NICE suspected cancer referral guidelines
Download summaries of the guidelines
About the NICE referral guidelines
The NICE guidelines make recommendations on how to manage children, young people and adults with potential cancer symptoms that present to primary care. They set out;
- Potential cancer signs and symptoms;
- Recommendations on the appropriate diagnostic tests for patients;
- How soon diagnostic tests or a consultation should be carried out depending on the signs and symptoms (e.g. within 48 hours, 2 weeks etc);
- Recommendations for ‘safety netting’ patients;
- Recommendations on the information and support to provide to people with suspected cancer and their families and/or carers.
The updated NICE guidelines include a number of changes aiming to give GPs more flexibility to refer patients in order to help diagnose cancers earlier;
- Symptom thresholds lowered; any that have a three in 100 chance (or more) of being caused by cancer are now included;
- For children and young adults, that threshold has been lowered even further;
- Guidance organised by signs and symptoms is now available, a format that much better reflects how patients present to primary care;
- GPs recommended to refer patients directly for tests, such as CT scans and endoscopies, for a number of symptoms. This should support more comprehensive rollout of direct access nationally;
- “Very urgent” referrals now recommended for some symptoms, where a patient should be seen within 48 hours;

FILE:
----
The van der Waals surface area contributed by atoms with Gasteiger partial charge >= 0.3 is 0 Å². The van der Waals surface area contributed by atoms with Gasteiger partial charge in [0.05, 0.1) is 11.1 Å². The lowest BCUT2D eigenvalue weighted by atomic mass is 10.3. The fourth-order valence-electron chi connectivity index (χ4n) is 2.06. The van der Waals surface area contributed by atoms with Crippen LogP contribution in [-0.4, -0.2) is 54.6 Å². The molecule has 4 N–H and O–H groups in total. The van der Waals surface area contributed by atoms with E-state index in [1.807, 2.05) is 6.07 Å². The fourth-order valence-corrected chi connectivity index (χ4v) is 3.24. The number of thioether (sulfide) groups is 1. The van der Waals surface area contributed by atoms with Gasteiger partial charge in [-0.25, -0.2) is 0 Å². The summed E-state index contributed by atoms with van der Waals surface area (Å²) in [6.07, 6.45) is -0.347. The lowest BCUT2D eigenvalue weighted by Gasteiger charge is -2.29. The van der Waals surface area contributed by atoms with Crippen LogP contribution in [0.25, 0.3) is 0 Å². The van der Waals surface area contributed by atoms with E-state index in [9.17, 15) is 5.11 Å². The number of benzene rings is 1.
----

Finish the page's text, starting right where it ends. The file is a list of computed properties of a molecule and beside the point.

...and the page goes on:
- Specific recommendations on safety netting patients are now included.
Impact of changing the guidelines
NICE estimate that the guideline changes will lead to a significant increase in referrals, which will have cost implications. However, it’s also likely that there will be wider benefits to patients and the NHS, such as reduced emergency presentations and lower treatment costs for patients diagnosed earlier.
There is already considerable financial pressure on NHS services and with the number of people diagnosed with cancer increasing – further investment is essential in order to support this much needed shift in investigative testing.
NICE have produced a number of resources to help local teams assess the impact of the guidelines on services.
NICE outline a number of benefits that the changes to the referral guidelines, in particular lower referral thresholds, may bring to both patients and NHS services;
- Earlier diagnosis of cancer, leading to increased survival;
- A reduction in cancers diagnosed via an emergency route;
- Optimised diagnostic processes;
- More appropriate referrals to secondary care for suspected cancer.
Dr Richard Roope, a practising GP and clinical lead for cancer at Cancer Research UK and the Royal College of General Practice, shared his thoughts on the potential benefits of the new guidelines.
NICE’s costing team worked with the Guideline Development Group and other professionals to estimate which recommendations in the updated guidelines would have the most significant impact on referrals and tests for suspected cancer.
The tumour groups for which a significant resource impact is estimated are:
- lung and pleural cancers
- upper gastrointestinal tract cancer
- lower gastrointestinal tract cancer.
Suspected cancer pathway referrals for these tumour groups equate to 30% of suspected cancer pathway referrals for 2013/14. For other tumour groups NICE do not anticipate significant changes.
More information on the impacts of specific guidelines are detailed in a costing statement from NICE along with a wider assessment for bowel cancer highlighting the varying impacts of the guidelines on different NHS service.